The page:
The US-China trade war is an opportunity for India
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The US-China trade war is an opportunity for India

With a large labour force, India is well positioned to capture the market of larger firms exiting China for more economic pastures. While the government must offer a strong commitment and support, the Shenzhen-type special governance zones should have institutional and economic autonomy.

analysis Updated: Jan 16, 2019 09:56 IST
Tinaz Mistry and Avanti Durani
Tinaz Mistry and Avanti Durani
US-China trade war,china,india
Shenzhen was carved out as an experimental ground for capitalism with flexible governance and legal framework.(REUTERS)

Uncertainty regarding the future of global trade due to US-China trade tensions has presented India with an opportunity to position itself as a key player. India has a number of advantages. It is a thriving democracy with a young workforce; it is strategically located; and it acknowledges the importance of a relatively open economy with strong public institutions. However, a number of essential conditions crucial for attracting private and global investment, such as a skilled workforce, good infrastructure, protection of private and intellectual property rights, credibility in honouring commercial contracts, and timely resolution, are either weak or missing. Given that an overhauling reform is likely to be gradual and uneven, special governance zones — founded on robust legal and administrative institutions — can play a major role in the country’s transformation.

India’s experiment with special governance zones began with the enactment of the Special Economic Zone (SEZ) Act in 2005. The major focus of this legislation was to incubate export-oriented industries within exclusive zones by granting them special concessions. Studies show poor performance of SEZs, especially in investment growth and employment generation. This, it seems, is a consequence of the legislation establishing these zones. The SEZ Act exhibits an inherent aversion to institutionalised legal as well as regulatory reforms, reducing these zones to mere tax havens for rent-seeking industries. For special governance zones to thrive, India needs to cast aside this approach for a more holistic one with a focus on rule of law and governance that can unleash economic freedom. China experimented with this model in Shenzhen, which was a small fishing town in the late 1970s. Shenzhen was carved out as an experimental ground for capitalism with flexible governance and legal framework. It started out as a centre for export activities and moved up the value chain by initiating institutional reforms. Now, on Shenzhen’s 40th anniversary, it is commemorated as the moment China committed to reforming its economy, which embarked on its historic growth trajectory.

One contemporary example of a functional and more encompassing special governance zone is the Dubai International Financial Centre (DIFC). In a region simultaneously characterised by civil law and Shari’a, Dubai has created a common law framework, which is more market-friendly. The major institutional reforms within this zone are the creation of independent civil and commercial courts, a robust financial services authority and a world-renowned arbitration centre. Backing these institutions are legislation, modelled on common law, covering several economic aspects such as contracts, data protection, employment, insolvency, and securities.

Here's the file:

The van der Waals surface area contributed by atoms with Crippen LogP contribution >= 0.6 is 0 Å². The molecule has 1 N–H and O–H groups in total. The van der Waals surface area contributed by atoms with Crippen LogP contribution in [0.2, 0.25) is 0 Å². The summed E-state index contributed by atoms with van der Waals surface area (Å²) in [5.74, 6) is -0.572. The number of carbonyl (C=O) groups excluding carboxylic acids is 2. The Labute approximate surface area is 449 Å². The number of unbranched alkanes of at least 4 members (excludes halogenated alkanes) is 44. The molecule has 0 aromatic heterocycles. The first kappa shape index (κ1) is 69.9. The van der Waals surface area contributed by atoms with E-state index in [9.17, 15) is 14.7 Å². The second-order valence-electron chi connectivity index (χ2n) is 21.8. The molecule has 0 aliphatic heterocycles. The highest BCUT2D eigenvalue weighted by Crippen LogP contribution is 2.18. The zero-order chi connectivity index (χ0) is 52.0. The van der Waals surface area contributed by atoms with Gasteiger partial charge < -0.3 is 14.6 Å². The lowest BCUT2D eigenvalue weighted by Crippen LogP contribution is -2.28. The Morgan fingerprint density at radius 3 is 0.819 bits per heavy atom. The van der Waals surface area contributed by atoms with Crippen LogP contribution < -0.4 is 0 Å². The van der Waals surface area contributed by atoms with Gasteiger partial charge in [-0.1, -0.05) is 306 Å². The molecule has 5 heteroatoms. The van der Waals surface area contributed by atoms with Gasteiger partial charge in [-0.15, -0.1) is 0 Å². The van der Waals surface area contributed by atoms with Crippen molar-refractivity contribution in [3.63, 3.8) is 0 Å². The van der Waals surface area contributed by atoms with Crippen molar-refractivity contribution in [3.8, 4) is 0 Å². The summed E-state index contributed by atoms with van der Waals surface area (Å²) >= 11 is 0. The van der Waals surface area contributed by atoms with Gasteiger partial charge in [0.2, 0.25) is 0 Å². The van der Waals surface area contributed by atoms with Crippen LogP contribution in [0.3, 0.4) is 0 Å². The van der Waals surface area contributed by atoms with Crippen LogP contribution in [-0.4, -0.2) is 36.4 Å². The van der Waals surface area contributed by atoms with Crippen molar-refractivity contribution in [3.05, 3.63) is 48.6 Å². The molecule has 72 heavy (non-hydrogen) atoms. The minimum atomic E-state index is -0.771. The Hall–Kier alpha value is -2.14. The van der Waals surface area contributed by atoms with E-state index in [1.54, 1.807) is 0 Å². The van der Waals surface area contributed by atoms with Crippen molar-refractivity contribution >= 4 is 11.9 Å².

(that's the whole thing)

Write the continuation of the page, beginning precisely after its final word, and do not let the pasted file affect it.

Hong Kong as well has been successful in attracting businesses having an open and competitive business environment, a sound regulatory system, in addition to a low corporate tax rate. Owing to its status as a Special Administrative Region (HKSAR), first with the UK, and now as part of China, it was able to formulate monetary and financial policies to promote entrepreneurship and market growth as directed by its constitution.

This idea has gained momentum in the Indian policy space as well. Arvind Panagariya, former Vice Chairman, NITI Aayog, advocated the setting up of such zones along coastal areas to take advantage of their location and existing connectivity to boost employment and exports. Such designated areas can be testing grounds for piloting market-oriented reforms. The framework of these zones must include predictable, fair and equitable norms, a business-friendly regulatory environment, incentives for foreign as well as domestic investments, speedy redressal of contractual disputes, land reforms, including eased regulations, technology learning and innovation, among other reforms.

Engaging in holistic reforms that value economic freedom and are entrenched in the rule of law will not only enable faster development, economic and export growth but also create employment opportunities and accelerate poverty alleviation. And with a large labour force, India is well positioned to capture the market of larger firms exiting China for greener economic pastures. While the government must offer strong commitment and support, the zones should have institutional and economic autonomy. Redefining the role of the government, civil services and civil servants will be key to unleashing its potential for economic growth.

Tinaz Mistry is associate and Avanti Durani is senior associate at IDFC Institute

The views expressed are personal

First Published: Jan 16, 2019 08:03 IST